Infants Might Develop Logic Before Language New Study Finds

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Do Infants Develop Logic Before Language?

Study: Infants Might Develop Logic Before Language

Infants may not be able to sound out words, but new research suggests that they might be able to think logically.

The capacity to reason and think logically is one of the few abilities that makes human beings unique within the animal kingdom. However, it is not well understood exactly when we acquire this innate ability.

For decades, developmental psychologists have assumed that children are unable to undergo logical processes until the age of six or seven. However, a new study published in Science indicates that preverbal infants as young as 12-months are now capable of deductive reasoning, a form of logical thinking.

A Little Logic

Depending on who you ask, various types of logical thinking undergird scientific inquiry. The debate has been miscast as one pitting certain scientists against others, like Francis Bacon, who believed that generalizing from our observations was the key to modern science, and others such as Karl Popper, who argued that science was founded on testing hypotheses.

The truth is, both are logic processes that science relies on. However, the real debate is whether our capacity to reason comes from testing hypotheses, which requires language, or from generalizing about the world, which requires the capacity for inference.

Cesana-Arlotti’s study suggests that infants are indeed capable of making logical inferences, like miniature Francis Bacon’s. Specifically, a form of deductive reasoning called the “disjunctive syllogism” (either A or B, A is false, therefore B must be true) is available to babies long before they can speak or understand instructions.

The Toddler Philosopher

It’s hard to tell what preverbal children are thinking, and this explains why scientific research on the early foundations of human logic is so limited. However, the new study was able to make a breakthrough in this regard. By measuring the one voluntary movement that babies do so effortlessly—staring at things—the research team was able to determine their internal thoughts.

The study, led by John Hopkins University researcher Nicolo Cesana-Arlotti, measured the time 12 to 19-month-old babies stared at logical and illogical scenarios. Here is a quick breakdown of the experiment’s methodology:

  • Babies were exposed to computer screens displaying two objects, A and B

  • Both objects were shown to be hidden behind a wall

  • A cup scoops up an object behind the wall, and a small fraction of the object is exposed at the top of the cup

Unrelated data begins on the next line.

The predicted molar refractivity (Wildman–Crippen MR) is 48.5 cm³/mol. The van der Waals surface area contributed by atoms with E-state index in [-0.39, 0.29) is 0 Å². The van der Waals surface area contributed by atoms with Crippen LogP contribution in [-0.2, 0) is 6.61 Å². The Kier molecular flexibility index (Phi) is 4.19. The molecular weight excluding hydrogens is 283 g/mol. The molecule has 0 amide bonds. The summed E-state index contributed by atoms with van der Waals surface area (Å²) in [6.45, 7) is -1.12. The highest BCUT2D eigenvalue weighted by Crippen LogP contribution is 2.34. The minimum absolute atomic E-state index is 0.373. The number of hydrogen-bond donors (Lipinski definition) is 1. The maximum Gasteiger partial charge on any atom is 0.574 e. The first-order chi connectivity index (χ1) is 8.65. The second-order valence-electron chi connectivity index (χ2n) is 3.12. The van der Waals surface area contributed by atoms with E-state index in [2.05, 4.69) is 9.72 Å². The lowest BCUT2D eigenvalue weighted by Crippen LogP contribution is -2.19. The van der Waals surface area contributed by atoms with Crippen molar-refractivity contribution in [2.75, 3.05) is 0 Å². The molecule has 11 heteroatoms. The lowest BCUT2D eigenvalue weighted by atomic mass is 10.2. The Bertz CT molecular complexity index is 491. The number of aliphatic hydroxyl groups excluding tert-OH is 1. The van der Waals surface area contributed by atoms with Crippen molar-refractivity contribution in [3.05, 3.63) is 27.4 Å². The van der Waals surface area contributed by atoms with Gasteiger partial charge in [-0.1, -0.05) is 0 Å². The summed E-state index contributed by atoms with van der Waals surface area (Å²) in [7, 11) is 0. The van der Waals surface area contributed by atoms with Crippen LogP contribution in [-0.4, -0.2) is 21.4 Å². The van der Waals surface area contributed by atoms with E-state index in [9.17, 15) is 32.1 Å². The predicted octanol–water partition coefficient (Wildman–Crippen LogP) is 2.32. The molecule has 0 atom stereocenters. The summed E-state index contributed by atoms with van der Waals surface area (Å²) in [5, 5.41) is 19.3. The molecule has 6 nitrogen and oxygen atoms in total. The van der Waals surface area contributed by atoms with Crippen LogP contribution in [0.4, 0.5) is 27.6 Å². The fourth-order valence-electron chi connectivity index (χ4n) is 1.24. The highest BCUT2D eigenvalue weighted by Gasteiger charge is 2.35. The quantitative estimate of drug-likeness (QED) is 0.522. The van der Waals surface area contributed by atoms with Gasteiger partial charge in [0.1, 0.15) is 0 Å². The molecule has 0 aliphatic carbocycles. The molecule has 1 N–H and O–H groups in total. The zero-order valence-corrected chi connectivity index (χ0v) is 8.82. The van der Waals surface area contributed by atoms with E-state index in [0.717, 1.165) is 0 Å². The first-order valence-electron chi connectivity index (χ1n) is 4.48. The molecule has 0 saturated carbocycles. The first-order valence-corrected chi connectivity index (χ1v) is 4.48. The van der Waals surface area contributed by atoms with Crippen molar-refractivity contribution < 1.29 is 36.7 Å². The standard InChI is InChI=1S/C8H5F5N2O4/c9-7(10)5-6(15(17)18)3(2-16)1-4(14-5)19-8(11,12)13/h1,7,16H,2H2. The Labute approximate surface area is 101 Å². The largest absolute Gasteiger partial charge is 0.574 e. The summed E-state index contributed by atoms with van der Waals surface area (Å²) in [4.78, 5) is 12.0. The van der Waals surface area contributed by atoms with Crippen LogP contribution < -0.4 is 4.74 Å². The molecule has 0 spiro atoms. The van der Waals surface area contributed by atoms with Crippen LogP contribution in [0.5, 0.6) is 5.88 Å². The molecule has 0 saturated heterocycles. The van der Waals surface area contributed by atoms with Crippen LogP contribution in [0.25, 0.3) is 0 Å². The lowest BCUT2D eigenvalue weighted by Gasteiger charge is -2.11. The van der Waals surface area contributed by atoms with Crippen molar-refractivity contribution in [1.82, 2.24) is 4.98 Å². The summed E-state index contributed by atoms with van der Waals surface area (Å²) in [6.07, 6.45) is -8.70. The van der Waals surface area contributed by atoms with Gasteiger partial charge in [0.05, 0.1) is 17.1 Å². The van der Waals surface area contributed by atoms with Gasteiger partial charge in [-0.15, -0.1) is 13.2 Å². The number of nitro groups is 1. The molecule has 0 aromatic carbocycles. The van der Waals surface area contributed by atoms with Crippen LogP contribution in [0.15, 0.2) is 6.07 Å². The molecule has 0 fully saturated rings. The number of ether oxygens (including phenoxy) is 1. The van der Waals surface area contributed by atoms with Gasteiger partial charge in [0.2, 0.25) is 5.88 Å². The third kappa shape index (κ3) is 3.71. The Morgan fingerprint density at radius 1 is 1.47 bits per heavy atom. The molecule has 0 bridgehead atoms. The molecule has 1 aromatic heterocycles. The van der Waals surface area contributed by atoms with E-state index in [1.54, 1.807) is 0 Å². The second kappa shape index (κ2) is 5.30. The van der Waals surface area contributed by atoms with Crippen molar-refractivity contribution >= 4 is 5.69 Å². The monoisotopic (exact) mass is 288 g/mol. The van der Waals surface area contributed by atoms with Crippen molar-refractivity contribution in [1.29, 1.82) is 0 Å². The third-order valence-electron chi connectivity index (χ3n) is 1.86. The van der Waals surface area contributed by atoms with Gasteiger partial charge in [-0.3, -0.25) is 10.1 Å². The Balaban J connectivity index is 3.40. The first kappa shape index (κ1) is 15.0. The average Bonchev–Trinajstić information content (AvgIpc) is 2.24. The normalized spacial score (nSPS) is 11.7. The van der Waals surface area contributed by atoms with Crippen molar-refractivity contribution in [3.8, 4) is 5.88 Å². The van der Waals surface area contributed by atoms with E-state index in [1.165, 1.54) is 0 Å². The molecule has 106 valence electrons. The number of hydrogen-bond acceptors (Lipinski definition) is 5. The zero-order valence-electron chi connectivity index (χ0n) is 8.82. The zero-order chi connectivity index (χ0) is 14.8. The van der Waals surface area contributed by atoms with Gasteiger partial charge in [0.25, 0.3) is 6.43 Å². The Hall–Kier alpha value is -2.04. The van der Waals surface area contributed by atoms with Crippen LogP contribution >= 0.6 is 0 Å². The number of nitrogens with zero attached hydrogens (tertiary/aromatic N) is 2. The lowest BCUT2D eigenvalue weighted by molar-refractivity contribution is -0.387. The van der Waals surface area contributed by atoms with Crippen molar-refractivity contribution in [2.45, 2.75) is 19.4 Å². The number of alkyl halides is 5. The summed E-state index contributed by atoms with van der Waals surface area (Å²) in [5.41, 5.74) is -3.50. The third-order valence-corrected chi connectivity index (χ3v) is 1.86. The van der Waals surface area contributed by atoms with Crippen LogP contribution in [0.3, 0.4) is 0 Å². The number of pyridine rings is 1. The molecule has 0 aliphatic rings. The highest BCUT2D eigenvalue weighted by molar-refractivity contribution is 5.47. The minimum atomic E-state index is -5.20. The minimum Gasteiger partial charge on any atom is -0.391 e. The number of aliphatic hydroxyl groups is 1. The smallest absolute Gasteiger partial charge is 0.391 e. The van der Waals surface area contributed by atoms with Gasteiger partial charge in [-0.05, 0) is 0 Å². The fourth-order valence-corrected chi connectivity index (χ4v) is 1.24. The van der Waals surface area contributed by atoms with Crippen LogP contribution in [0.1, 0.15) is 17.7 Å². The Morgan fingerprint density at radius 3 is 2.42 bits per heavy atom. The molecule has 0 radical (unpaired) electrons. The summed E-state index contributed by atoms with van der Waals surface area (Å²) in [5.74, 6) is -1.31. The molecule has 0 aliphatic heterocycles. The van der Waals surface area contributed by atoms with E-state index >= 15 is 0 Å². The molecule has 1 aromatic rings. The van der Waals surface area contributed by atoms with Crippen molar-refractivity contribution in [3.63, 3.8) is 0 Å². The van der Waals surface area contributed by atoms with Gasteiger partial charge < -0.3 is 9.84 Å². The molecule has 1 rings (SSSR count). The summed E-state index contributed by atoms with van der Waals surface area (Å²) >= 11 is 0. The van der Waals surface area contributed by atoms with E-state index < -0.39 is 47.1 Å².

• The babies are given a moment to think about the contents of the cup before the wall drops down to reveal their expected object still laying behind the wall

  • When the unexpected object is revealed to be behind the wall (Object B), the babies stare as if dumbstruck at the illogical scenario

After numerous trials, babies that were exposed to logical scenarios—that is, when the expected object was revealed behind the wall—they stared for considerably less time and their pupils failed to dilate. By contrast, the illogical outcome elicited a puzzled and stimulated expression on the babies’ faces, a reaction suggestive of their logically-deduced expectation being violated.

Study Conclusions

The logical structure at play in Cesana-Arlotti’s experiment is the process of elimination, which holds that a statement must be true as a logical consequence of another statement being false. This is a uniquely human reasoning ability, and one commonly believed to be reserved for verbal children only.

Cesana-Arlotti’s study implies that logic may be a default setting for babies and small children when at play and observing the world around them. Although this raises questions about how logical processes mature into adolescence and adulthood, it is an empowering idea that even the youngest babies have the innate ability to use logic, reason, and creativity just like adults.

Exploration and Play

Kepler Academy is an innovative child care centre in Edmonton that takes an exploratory education approach to early childhood development. At the Kepler Academy, your children are given a playful learning environment to help them get a head start in life and discover their full potential.

With three convenient locations located in West Edmonton, East Edmonton and downtown Edmonton - Kepler Academy provides a childcare space based on the principles of learning-through-play and discovery. Each of ourday care centres is designed to enable children to explore, survey, and question the developing world around them in a safe, fun, and research-based learning environment.

Our Programs

At Kepler, our Stargazer Program is open to infants between the age of 16 weeks and 18 months, while various other programs are open to higher age groups:

  • Stargazer: Age 16w - 18m

  • Explorer: Age 18m - 3y

  • Navigator: Age 3-5y

  • Pioneer: Age 5-6y

  • Stellar: Age 6-12y

To find out more about the childcare and early learning programs offered by the Kepler Academy, or to enroll your child, visit our registration page today.